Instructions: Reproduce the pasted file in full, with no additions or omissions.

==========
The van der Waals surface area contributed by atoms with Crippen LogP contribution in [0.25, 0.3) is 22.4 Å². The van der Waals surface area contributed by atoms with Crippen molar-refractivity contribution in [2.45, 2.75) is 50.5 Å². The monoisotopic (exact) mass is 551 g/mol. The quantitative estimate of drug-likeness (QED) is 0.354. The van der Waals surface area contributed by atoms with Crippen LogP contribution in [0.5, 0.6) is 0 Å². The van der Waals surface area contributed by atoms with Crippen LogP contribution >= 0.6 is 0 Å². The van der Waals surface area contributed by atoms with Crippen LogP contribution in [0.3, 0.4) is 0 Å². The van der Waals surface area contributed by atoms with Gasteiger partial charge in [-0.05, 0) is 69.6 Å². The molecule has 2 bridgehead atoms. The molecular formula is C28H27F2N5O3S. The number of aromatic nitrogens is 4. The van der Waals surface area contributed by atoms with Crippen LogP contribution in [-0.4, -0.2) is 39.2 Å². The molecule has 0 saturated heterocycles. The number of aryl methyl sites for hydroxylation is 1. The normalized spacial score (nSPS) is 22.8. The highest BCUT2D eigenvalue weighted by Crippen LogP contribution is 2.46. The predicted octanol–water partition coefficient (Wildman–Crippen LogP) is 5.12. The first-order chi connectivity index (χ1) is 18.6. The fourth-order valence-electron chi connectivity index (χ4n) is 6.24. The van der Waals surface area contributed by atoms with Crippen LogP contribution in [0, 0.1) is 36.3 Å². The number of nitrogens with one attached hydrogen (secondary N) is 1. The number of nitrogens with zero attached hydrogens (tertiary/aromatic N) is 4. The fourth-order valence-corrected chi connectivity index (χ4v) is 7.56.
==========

The van der Waals surface area contributed by atoms with Crippen LogP contribution in [0.25, 0.3) is 22.4 Å². The van der Waals surface area contributed by atoms with Crippen molar-refractivity contribution in [2.45, 2.75) is 50.5 Å². The monoisotopic (exact) mass is 551 g/mol. The quantitative estimate of drug-likeness (QED) is 0.354. The van der Waals surface area contributed by atoms with Crippen LogP contribution in [0.5, 0.6) is 0 Å². The van der Waals surface area contributed by atoms with Crippen LogP contribution >= 0.6 is 0 Å². The van der Waals surface area contributed by atoms with Crippen LogP contribution in [0.3, 0.4) is 0 Å². The van der Waals surface area contributed by atoms with Gasteiger partial charge in [-0.05, 0) is 69.6 Å². The molecule has 2 bridgehead atoms. The molecular formula is C28H27F2N5O3S. The number of aromatic nitrogens is 4. The van der Waals surface area contributed by atoms with Crippen LogP contribution in [-0.4, -0.2) is 39.2 Å². The molecule has 0 saturated heterocycles. The number of aryl methyl sites for hydroxylation is 1. The normalized spacial score (nSPS) is 22.8. The highest BCUT2D eigenvalue weighted by Crippen LogP contribution is 2.46. The predicted octanol–water partition coefficient (Wildman–Crippen LogP) is 5.12. The first-order chi connectivity index (χ1) is 18.6. The fourth-order valence-electron chi connectivity index (χ4n) is 6.24. The van der Waals surface area contributed by atoms with Crippen LogP contribution in [0, 0.1) is 36.3 Å². The number of nitrogens with one attached hydrogen (secondary N) is 1. The number of nitrogens with zero attached hydrogens (tertiary/aromatic N) is 4. The fourth-order valence-corrected chi connectivity index (χ4v) is 7.56.